Keith (2003:4)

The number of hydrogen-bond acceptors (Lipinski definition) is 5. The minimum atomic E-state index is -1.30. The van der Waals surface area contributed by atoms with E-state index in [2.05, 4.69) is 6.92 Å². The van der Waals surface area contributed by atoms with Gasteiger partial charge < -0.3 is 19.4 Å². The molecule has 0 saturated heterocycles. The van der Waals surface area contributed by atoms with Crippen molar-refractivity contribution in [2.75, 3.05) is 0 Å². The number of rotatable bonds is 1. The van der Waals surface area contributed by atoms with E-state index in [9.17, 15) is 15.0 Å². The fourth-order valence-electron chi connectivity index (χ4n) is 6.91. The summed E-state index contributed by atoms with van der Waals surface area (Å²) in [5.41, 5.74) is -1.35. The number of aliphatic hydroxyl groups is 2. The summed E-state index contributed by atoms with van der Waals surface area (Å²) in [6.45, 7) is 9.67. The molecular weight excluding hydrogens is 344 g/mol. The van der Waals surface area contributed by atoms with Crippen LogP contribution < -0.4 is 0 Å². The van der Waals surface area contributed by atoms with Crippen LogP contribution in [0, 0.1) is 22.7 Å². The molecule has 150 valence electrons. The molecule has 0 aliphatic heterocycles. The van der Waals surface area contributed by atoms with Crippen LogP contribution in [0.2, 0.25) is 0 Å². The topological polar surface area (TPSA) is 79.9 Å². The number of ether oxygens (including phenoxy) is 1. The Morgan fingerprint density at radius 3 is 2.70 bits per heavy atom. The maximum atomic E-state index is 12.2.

Indeed, Ivor Browne recently (2010) described the phenomenon as “the great illusion” in which science has concerned itself with identifying the parts of an individual that may be causing disturbance within the system, consequently overlooking the person as a whole. The origins of this methodology, Browne argues, can be traced as far back as Galileo who posited that in order for scientific progress to take place, one must only pay attention to things that can be measured. Galileo may not have meant to apply this thesis to complex living beings such as ourselves, who Browne believes have the requisite skills to take control of our behaviour and biochemistry, or at least can learn to do so. Interestingly, in my own psychotherapy practice when a session or two of therapy is dedicated entirely to exploring the personal responsibility a client can take in influencing her mental wellbeing, and psychoeducation is provided on the interplay between thoughts, behaviours, and feelings, I have found a marked improvement in the client’s reported symptom presentation whether or not they are on a course of psychoactive medication. Clients have very regularly communicated to me their assumption that the only significant agent of change was their general practitioner or myself as a therapist, thereby minimising the potential within themselves to effect change. One problem, therefore, appears to be the message that accompanies the prescribed medication. GPs regularly advise their patients that they will need to remain on the drug for anywhere between six to twenty-four months in order for it to have any ‘lasting’ effect. Patients can consequently interpret this to mean that they have very little, if any, agency in effecting improvement in their symptomatology and thus, it is a case of ‘playing the waiting game’. Frankly, I believe this to be grossly irresponsible of the medical profession and it further leaves other professionals such as therapists in the difficult position of attempting to alleviate some of the individual’s concerns whilst trying simultaneously not to contradict the information their GP has given them. There are of course occasions in which psychopharmacology can be the best way to facilitate engagement in therapy for an individual who is anxious or depressed. However, what will likely dictate the long- term mental health of an individual is their perception about whether the medication has been prescribed to them as a treatment or as a means of developing a healthy therapeutic relationship that they will be in part responsible for.